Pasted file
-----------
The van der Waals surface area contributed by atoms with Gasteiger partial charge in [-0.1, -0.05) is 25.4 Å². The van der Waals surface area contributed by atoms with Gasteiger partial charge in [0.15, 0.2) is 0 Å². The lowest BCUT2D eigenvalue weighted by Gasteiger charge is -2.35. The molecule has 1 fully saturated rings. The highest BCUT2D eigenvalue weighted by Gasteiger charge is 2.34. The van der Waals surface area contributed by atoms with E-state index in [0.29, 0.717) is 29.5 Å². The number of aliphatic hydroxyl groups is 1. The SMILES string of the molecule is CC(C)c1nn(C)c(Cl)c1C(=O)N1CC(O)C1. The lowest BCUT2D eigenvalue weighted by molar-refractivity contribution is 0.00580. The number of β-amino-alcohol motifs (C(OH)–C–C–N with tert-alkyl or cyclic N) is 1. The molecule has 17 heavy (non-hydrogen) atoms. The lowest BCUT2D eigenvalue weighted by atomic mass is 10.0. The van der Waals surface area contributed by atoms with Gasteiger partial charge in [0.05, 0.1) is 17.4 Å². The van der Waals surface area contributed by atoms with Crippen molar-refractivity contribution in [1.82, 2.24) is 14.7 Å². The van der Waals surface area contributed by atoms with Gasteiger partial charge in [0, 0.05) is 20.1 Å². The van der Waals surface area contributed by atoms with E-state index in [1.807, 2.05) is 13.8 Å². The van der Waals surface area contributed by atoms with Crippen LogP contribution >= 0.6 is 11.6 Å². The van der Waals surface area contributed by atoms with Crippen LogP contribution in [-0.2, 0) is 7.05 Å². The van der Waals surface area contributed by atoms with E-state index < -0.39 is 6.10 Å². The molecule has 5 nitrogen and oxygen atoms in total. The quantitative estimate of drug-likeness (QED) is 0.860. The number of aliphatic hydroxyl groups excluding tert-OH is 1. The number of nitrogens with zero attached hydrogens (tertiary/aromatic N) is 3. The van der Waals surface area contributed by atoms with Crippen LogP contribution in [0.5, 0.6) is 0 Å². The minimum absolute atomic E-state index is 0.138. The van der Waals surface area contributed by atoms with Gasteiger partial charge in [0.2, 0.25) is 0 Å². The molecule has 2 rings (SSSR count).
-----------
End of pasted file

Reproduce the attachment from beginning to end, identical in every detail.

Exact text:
The van der Waals surface area contributed by atoms with Gasteiger partial charge in [-0.1, -0.05) is 25.4 Å². The van der Waals surface area contributed by atoms with Gasteiger partial charge in [0.15, 0.2) is 0 Å². The lowest BCUT2D eigenvalue weighted by Gasteiger charge is -2.35. The molecule has 1 fully saturated rings. The highest BCUT2D eigenvalue weighted by Gasteiger charge is 2.34. The van der Waals surface area contributed by atoms with E-state index in [0.29, 0.717) is 29.5 Å². The number of aliphatic hydroxyl groups is 1. The SMILES string of the molecule is CC(C)c1nn(C)c(Cl)c1C(=O)N1CC(O)C1. The lowest BCUT2D eigenvalue weighted by molar-refractivity contribution is 0.00580. The number of β-amino-alcohol motifs (C(OH)–C–C–N with tert-alkyl or cyclic N) is 1. The molecule has 17 heavy (non-hydrogen) atoms. The lowest BCUT2D eigenvalue weighted by atomic mass is 10.0. The van der Waals surface area contributed by atoms with Gasteiger partial charge in [0.05, 0.1) is 17.4 Å². The van der Waals surface area contributed by atoms with Crippen molar-refractivity contribution in [1.82, 2.24) is 14.7 Å². The van der Waals surface area contributed by atoms with Gasteiger partial charge in [0, 0.05) is 20.1 Å². The van der Waals surface area contributed by atoms with E-state index in [1.807, 2.05) is 13.8 Å². The van der Waals surface area contributed by atoms with Crippen LogP contribution >= 0.6 is 11.6 Å². The van der Waals surface area contributed by atoms with Crippen LogP contribution in [-0.2, 0) is 7.05 Å². The van der Waals surface area contributed by atoms with E-state index < -0.39 is 6.10 Å². The molecule has 5 nitrogen and oxygen atoms in total. The quantitative estimate of drug-likeness (QED) is 0.860. The number of aliphatic hydroxyl groups excluding tert-OH is 1. The number of nitrogens with zero attached hydrogens (tertiary/aromatic N) is 3. The van der Waals surface area contributed by atoms with Crippen LogP contribution in [0.5, 0.6) is 0 Å². The minimum absolute atomic E-state index is 0.138. The van der Waals surface area contributed by atoms with Gasteiger partial charge in [0.2, 0.25) is 0 Å². The molecule has 2 rings (SSSR count).